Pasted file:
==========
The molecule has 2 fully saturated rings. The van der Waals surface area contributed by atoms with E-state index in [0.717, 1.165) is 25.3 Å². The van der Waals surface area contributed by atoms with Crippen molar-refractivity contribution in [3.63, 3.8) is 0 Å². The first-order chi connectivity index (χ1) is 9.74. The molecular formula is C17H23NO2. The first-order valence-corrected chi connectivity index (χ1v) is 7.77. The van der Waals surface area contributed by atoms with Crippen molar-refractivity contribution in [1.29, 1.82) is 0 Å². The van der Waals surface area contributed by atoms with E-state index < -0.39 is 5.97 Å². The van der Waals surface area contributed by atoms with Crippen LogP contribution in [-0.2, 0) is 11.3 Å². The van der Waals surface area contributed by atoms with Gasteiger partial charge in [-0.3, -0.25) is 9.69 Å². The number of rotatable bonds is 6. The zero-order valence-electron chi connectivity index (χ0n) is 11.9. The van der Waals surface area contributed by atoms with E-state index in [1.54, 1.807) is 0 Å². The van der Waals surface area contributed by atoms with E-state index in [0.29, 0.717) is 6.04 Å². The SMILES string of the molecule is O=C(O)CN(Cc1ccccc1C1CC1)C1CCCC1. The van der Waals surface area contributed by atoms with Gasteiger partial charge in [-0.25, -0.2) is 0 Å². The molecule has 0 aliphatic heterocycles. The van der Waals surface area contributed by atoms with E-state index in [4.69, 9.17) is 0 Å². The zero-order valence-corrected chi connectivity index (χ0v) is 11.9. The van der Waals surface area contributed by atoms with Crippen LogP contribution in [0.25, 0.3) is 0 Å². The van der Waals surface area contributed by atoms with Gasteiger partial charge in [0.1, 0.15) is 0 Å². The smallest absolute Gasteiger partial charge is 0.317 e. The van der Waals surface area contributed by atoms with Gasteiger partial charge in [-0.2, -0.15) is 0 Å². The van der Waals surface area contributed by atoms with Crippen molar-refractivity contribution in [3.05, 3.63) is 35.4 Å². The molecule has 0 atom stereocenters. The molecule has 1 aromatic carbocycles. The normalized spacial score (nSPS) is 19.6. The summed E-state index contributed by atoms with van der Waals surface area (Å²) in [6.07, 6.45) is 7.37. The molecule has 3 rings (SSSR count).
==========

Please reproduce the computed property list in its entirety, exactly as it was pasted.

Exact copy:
The molecule has 2 fully saturated rings. The van der Waals surface area contributed by atoms with E-state index in [0.717, 1.165) is 25.3 Å². The van der Waals surface area contributed by atoms with Crippen molar-refractivity contribution in [3.63, 3.8) is 0 Å². The first-order chi connectivity index (χ1) is 9.74. The molecular formula is C17H23NO2. The first-order valence-corrected chi connectivity index (χ1v) is 7.77. The van der Waals surface area contributed by atoms with Crippen molar-refractivity contribution in [1.29, 1.82) is 0 Å². The van der Waals surface area contributed by atoms with E-state index < -0.39 is 5.97 Å². The van der Waals surface area contributed by atoms with Crippen LogP contribution in [-0.2, 0) is 11.3 Å². The van der Waals surface area contributed by atoms with Gasteiger partial charge in [-0.3, -0.25) is 9.69 Å². The number of rotatable bonds is 6. The zero-order valence-electron chi connectivity index (χ0n) is 11.9. The van der Waals surface area contributed by atoms with E-state index in [1.54, 1.807) is 0 Å². The van der Waals surface area contributed by atoms with E-state index in [0.29, 0.717) is 6.04 Å². The SMILES string of the molecule is O=C(O)CN(Cc1ccccc1C1CC1)C1CCCC1. The van der Waals surface area contributed by atoms with Gasteiger partial charge in [-0.25, -0.2) is 0 Å². The molecule has 0 aliphatic heterocycles. The van der Waals surface area contributed by atoms with E-state index in [4.69, 9.17) is 0 Å². The zero-order valence-corrected chi connectivity index (χ0v) is 11.9. The van der Waals surface area contributed by atoms with Crippen LogP contribution in [0.25, 0.3) is 0 Å². The van der Waals surface area contributed by atoms with Gasteiger partial charge in [0.1, 0.15) is 0 Å². The smallest absolute Gasteiger partial charge is 0.317 e. The van der Waals surface area contributed by atoms with Gasteiger partial charge in [-0.2, -0.15) is 0 Å². The van der Waals surface area contributed by atoms with Crippen molar-refractivity contribution in [3.05, 3.63) is 35.4 Å². The molecule has 0 atom stereocenters. The molecule has 1 aromatic carbocycles. The normalized spacial score (nSPS) is 19.6. The summed E-state index contributed by atoms with van der Waals surface area (Å²) in [6.07, 6.45) is 7.37. The molecule has 3 rings (SSSR count).